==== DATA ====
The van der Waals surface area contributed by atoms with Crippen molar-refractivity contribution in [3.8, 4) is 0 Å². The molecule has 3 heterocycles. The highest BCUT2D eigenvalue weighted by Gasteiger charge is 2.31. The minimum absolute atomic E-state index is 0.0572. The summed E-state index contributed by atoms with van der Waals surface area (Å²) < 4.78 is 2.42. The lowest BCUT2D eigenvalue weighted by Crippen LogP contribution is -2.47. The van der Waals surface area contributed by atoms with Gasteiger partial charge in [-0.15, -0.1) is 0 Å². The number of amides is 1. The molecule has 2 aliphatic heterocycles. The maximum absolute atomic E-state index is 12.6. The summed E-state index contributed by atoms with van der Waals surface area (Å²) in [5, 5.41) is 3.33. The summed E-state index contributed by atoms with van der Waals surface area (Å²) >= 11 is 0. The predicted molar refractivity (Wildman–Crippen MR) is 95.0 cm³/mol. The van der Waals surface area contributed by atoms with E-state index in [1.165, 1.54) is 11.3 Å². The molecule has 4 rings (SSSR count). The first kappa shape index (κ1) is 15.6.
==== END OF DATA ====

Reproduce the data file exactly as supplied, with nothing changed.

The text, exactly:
The van der Waals surface area contributed by atoms with Crippen molar-refractivity contribution in [3.8, 4) is 0 Å². The molecule has 3 heterocycles. The highest BCUT2D eigenvalue weighted by Gasteiger charge is 2.31. The minimum absolute atomic E-state index is 0.0572. The summed E-state index contributed by atoms with van der Waals surface area (Å²) < 4.78 is 2.42. The lowest BCUT2D eigenvalue weighted by Crippen LogP contribution is -2.47. The van der Waals surface area contributed by atoms with Gasteiger partial charge in [-0.15, -0.1) is 0 Å². The number of amides is 1. The molecule has 2 aliphatic heterocycles. The maximum absolute atomic E-state index is 12.6. The summed E-state index contributed by atoms with van der Waals surface area (Å²) in [5, 5.41) is 3.33. The summed E-state index contributed by atoms with van der Waals surface area (Å²) >= 11 is 0. The predicted molar refractivity (Wildman–Crippen MR) is 95.0 cm³/mol. The van der Waals surface area contributed by atoms with E-state index in [1.165, 1.54) is 11.3 Å². The molecule has 4 rings (SSSR count). The first kappa shape index (κ1) is 15.6.